WILDLIFE presenter and anti-shoot campaigner Chris Packham has urged Bradford Council to end grouse shooting on Ilkley Moor ahead of the Glorious Twelfth next week.
Writing to council leader Coun Susan Hinchcliffe, Mr Packham described shoots at the beauty spot as “moorland vandalism”.
The start of the grouse shooting season next week will mark the final shoots permitted under the current ten-year lease between Bradford Council, the owners of the Moor, and the Bingley Moor Partnership (BMP). The Partnership, which owns 4,500 sq ft of moorland adjacent to Ilkley Moor, has paid the Council £10,000 a year since 2008 under the lease, to shoot on the moor for up to eight days each season.
Mr Packham’s comments are included in a letter by campaign group Ban Bloodsports on Ilkley Moor (BBIM). It says figures released by the RSPB last month show over half of protected breeding bird species have declined or become locally extinct on Ilkley Moor on Bradford Council’s watch. The group claims the “wildlife crash” has negatively impacted on the moor’s population of specialist species, including Merlin, Dunlin and Short Eared Owl, and could result in the loss of the site’s conservation designations if declines continue.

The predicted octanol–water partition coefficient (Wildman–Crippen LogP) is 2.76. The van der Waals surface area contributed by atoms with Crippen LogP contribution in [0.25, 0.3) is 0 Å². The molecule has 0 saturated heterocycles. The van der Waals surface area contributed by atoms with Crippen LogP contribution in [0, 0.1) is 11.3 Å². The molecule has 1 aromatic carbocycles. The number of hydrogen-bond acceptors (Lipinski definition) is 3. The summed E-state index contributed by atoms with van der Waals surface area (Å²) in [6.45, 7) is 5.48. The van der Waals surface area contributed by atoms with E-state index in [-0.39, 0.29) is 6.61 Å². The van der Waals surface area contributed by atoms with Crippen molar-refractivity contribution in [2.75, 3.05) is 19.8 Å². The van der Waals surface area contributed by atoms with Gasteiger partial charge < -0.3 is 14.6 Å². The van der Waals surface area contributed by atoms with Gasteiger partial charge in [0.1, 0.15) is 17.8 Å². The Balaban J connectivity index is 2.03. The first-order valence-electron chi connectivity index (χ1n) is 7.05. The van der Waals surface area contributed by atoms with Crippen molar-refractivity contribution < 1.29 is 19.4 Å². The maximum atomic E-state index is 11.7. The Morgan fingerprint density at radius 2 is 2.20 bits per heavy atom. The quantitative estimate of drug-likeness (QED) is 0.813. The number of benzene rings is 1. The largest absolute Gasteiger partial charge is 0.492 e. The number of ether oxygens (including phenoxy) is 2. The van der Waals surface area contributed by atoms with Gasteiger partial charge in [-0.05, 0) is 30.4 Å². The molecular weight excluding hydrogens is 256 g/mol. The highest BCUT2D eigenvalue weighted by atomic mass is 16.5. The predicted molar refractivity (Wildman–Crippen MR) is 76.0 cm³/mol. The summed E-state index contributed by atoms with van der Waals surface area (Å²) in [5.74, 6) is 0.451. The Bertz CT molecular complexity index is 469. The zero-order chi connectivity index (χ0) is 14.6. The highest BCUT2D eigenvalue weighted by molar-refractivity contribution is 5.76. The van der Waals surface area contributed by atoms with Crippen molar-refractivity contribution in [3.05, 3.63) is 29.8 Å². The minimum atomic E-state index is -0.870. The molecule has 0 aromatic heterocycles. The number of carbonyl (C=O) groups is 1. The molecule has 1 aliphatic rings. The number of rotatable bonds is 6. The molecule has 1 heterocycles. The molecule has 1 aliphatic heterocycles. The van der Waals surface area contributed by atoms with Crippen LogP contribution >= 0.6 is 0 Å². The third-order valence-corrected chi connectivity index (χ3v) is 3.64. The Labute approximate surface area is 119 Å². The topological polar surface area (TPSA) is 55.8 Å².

Mr Packham’s appeal to Bradford Council said: “Driven grouse moor management is ecologically disastrous. Drained, burned, poisoned and persecuted – it simply needs ending. It is clear that this unpopular and damaging practice is widely opposed by your constituents, so why not honour your voters’ wishes and jump the gun on those who are dragging their feet towards the inevitable end of this moorland vandalism?”
Luke Steele, spokesperson for BBIM, said: “It is clear that licensing of grouse shooting by the local authority has been a conservation calamity. We urge Susan Hinchcliffe to follow every other moorland owning-council in the country by committing to ending grouse shooting on public land.”
A spokesman for Bradford Council said: “Grouse shooting on Ilkley Moor is restricted to just eight weekdays during the grouse shooting season. The current contract to allow shooting on the moor will come to an in April next year. All representations will be taken into account before any decision is made on whether to renew the contract or not.”